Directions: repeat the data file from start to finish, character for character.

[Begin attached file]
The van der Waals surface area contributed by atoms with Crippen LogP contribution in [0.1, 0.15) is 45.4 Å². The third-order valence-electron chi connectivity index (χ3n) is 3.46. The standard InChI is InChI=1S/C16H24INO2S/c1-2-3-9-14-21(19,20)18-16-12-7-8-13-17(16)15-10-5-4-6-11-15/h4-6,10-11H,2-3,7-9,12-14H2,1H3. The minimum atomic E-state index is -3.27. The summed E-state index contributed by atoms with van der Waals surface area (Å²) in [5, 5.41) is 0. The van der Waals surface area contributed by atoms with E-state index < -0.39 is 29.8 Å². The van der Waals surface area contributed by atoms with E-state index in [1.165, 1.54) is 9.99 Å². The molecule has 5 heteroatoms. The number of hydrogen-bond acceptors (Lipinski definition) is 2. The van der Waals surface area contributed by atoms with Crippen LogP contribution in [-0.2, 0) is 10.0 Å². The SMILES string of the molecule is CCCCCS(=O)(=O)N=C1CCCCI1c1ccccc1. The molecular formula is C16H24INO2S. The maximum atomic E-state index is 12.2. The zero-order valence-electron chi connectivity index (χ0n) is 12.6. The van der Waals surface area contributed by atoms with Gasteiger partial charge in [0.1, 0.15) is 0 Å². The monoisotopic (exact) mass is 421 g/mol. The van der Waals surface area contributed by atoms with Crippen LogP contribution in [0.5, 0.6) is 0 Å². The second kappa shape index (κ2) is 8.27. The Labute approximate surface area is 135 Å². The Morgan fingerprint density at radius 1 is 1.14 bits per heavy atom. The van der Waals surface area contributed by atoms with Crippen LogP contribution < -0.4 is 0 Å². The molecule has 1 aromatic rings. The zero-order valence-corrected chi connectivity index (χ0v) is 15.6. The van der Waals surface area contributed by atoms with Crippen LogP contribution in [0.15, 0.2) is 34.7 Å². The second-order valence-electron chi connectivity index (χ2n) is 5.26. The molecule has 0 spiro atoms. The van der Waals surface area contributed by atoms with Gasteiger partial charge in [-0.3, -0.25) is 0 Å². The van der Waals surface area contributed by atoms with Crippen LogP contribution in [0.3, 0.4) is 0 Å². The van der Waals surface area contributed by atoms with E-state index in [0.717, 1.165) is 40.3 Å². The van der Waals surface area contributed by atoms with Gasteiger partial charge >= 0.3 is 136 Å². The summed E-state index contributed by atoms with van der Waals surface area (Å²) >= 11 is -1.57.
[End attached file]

The van der Waals surface area contributed by atoms with Crippen LogP contribution in [0.1, 0.15) is 45.4 Å². The third-order valence-electron chi connectivity index (χ3n) is 3.46. The standard InChI is InChI=1S/C16H24INO2S/c1-2-3-9-14-21(19,20)18-16-12-7-8-13-17(16)15-10-5-4-6-11-15/h4-6,10-11H,2-3,7-9,12-14H2,1H3. The minimum atomic E-state index is -3.27. The summed E-state index contributed by atoms with van der Waals surface area (Å²) in [5, 5.41) is 0. The van der Waals surface area contributed by atoms with E-state index < -0.39 is 29.8 Å². The van der Waals surface area contributed by atoms with E-state index in [1.165, 1.54) is 9.99 Å². The molecule has 5 heteroatoms. The number of hydrogen-bond acceptors (Lipinski definition) is 2. The van der Waals surface area contributed by atoms with Crippen LogP contribution in [-0.2, 0) is 10.0 Å². The SMILES string of the molecule is CCCCCS(=O)(=O)N=C1CCCCI1c1ccccc1. The molecular formula is C16H24INO2S. The maximum atomic E-state index is 12.2. The zero-order valence-electron chi connectivity index (χ0n) is 12.6. The van der Waals surface area contributed by atoms with Gasteiger partial charge in [0.1, 0.15) is 0 Å². The monoisotopic (exact) mass is 421 g/mol. The van der Waals surface area contributed by atoms with Crippen LogP contribution in [0.5, 0.6) is 0 Å². The second kappa shape index (κ2) is 8.27. The Labute approximate surface area is 135 Å². The Morgan fingerprint density at radius 1 is 1.14 bits per heavy atom. The van der Waals surface area contributed by atoms with Crippen LogP contribution < -0.4 is 0 Å². The molecule has 1 aromatic rings. The zero-order valence-corrected chi connectivity index (χ0v) is 15.6. The van der Waals surface area contributed by atoms with Crippen LogP contribution in [0.15, 0.2) is 34.7 Å². The second-order valence-electron chi connectivity index (χ2n) is 5.26. The molecule has 0 spiro atoms. The van der Waals surface area contributed by atoms with Gasteiger partial charge in [-0.3, -0.25) is 0 Å². The van der Waals surface area contributed by atoms with Crippen LogP contribution in [0.3, 0.4) is 0 Å². The van der Waals surface area contributed by atoms with E-state index in [0.717, 1.165) is 40.3 Å². The van der Waals surface area contributed by atoms with Gasteiger partial charge >= 0.3 is 136 Å². The summed E-state index contributed by atoms with van der Waals surface area (Å²) >= 11 is -1.57.